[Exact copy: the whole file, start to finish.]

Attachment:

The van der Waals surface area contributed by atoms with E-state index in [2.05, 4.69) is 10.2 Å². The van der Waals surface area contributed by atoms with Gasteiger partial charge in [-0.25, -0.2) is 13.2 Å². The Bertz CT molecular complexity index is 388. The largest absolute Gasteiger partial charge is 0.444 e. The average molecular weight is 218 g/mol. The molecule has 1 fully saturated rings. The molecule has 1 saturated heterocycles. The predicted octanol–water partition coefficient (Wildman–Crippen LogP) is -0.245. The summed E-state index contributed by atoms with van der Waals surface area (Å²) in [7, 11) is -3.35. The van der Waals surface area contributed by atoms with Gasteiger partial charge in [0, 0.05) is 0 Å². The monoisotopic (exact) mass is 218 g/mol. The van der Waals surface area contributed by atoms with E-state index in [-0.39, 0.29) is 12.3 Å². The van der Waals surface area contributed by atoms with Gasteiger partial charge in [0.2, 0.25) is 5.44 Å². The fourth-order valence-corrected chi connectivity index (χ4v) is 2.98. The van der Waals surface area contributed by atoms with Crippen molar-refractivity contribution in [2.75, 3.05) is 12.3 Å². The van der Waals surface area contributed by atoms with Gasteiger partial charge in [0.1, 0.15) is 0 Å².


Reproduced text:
The van der Waals surface area contributed by atoms with E-state index in [2.05, 4.69) is 10.2 Å². The van der Waals surface area contributed by atoms with Gasteiger partial charge in [-0.25, -0.2) is 13.2 Å². The Bertz CT molecular complexity index is 388. The largest absolute Gasteiger partial charge is 0.444 e. The average molecular weight is 218 g/mol. The molecule has 1 fully saturated rings. The molecule has 1 saturated heterocycles. The predicted octanol–water partition coefficient (Wildman–Crippen LogP) is -0.245. The summed E-state index contributed by atoms with van der Waals surface area (Å²) in [7, 11) is -3.35. The van der Waals surface area contributed by atoms with Gasteiger partial charge in [0, 0.05) is 0 Å². The monoisotopic (exact) mass is 218 g/mol. The van der Waals surface area contributed by atoms with E-state index in [-0.39, 0.29) is 12.3 Å². The van der Waals surface area contributed by atoms with Gasteiger partial charge in [0.2, 0.25) is 5.44 Å². The fourth-order valence-corrected chi connectivity index (χ4v) is 2.98. The van der Waals surface area contributed by atoms with Crippen molar-refractivity contribution in [2.75, 3.05) is 12.3 Å². The van der Waals surface area contributed by atoms with Gasteiger partial charge in [0.1, 0.15) is 0 Å².